The 4 best things you can do to stop NDAs blowing up in your face
Non-Disclosure Agreements (NDAs) seem like a good idea, but if you’re not managing them properly, they can blow up in your face. Signing an NDA and not taking the appropriate subsequent steps in your business can leave you open to legal action from the other party to the agreement. This post is a short guide to the 4 things that any technology business can do easily to make sure that doesn’t happen to them.
NDAs are signed by lots of tech businesses and can be an essential part of protecting their confidential information. They give you some room to have discussions with potential collaboration partners, customers, suppliers or consultants and make sure that those parties don’t disclose or mishandle your confidential information. It sounds great. In fact, it is great! So great that almost every tech business out there has signed NDAs…lots and lots of NDAs.
But there’s a problem lurking on the other side of the agreement that many tech businesses are not prepared for and that can land them in hot water. The NDAs signed don’t only put obligations on your partners, they also put obligations on you. NDAs are often mutual, which means you’re also signing up to take great care with the other party’s confidential information. Are you confident you and your team are doing that? Are you confident there is a system in place to manage the NDAs you’ve signed? If not, when you consider the number of these agreements flying around and that they can be in force for many years, you could find yourself with a problem — one that can blow up in your face.
There are 4 things you can do easily in your own tech business that can significantly mitigate the risk.
- Keep a log of all NDAs signed
- Create a secure space to store the other party’s confidential information
- Review the log regularly and proactively terminate NDAs that are no longer relevant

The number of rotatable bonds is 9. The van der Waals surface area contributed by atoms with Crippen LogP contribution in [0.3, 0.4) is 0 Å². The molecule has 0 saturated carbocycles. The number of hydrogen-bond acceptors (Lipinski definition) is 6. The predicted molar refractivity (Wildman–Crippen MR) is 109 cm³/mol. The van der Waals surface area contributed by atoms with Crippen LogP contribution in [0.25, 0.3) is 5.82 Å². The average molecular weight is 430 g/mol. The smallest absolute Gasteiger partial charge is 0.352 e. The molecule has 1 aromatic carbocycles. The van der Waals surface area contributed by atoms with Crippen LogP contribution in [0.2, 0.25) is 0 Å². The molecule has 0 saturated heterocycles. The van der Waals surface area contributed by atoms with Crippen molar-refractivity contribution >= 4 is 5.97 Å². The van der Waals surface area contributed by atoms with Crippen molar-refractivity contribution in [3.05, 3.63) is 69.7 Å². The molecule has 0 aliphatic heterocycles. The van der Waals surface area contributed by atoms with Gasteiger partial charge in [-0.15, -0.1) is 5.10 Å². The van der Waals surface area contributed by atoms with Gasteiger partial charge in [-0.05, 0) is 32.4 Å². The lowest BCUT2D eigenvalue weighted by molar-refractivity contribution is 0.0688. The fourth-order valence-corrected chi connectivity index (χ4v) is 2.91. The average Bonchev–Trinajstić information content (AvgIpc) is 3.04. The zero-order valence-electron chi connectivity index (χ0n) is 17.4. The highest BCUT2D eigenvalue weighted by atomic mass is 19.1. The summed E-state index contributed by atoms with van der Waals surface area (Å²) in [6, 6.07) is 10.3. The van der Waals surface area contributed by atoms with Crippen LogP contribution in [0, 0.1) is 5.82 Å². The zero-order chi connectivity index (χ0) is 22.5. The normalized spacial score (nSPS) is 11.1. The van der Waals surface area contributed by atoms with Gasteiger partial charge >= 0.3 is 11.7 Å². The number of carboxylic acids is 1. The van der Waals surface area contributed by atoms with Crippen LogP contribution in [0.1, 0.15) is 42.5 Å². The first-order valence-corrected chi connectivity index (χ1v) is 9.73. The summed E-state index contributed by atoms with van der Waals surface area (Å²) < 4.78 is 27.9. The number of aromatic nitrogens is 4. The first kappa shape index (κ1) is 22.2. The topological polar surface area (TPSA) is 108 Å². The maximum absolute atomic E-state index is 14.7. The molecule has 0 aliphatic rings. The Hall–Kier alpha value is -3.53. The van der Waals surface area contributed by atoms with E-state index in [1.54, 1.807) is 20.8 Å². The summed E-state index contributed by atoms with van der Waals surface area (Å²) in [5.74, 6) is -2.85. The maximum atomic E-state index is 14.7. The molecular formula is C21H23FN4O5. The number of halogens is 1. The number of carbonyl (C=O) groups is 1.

- Educate your people
Keep an NDA log
It is important to keep a log of all the NDAs your tech business has signed with other parties. The log can be as simple as an Excel spreadsheet and should include basic information such as the name of the other party, the date the NDA was signed, how long the NDA is in force for, the definition of confidential information in the NDA and who is responsible for the agreement within your business. You can add more columns as you get more sophisticated, but taking care of those basics is a very good start.
Knowing what NDAs you have ongoing at any one time is the most important step in managing them and the potential risk they pose. If you don’t keep a log then you will always be at undefined risk.
Create a secure space for the other party’s confidential information
Your business will have signed up to take care of the confidential information of the other party to the NDA. Often, the requirement is for you to treat their confidential information as if it was your own. That means that if your confidential information is kept in a secure place (and it should be!) then the other party’s should too. When potentially confidential information is being emailed between different people in your company and the other party’s company, and samples may change hands etc., this can be challenging.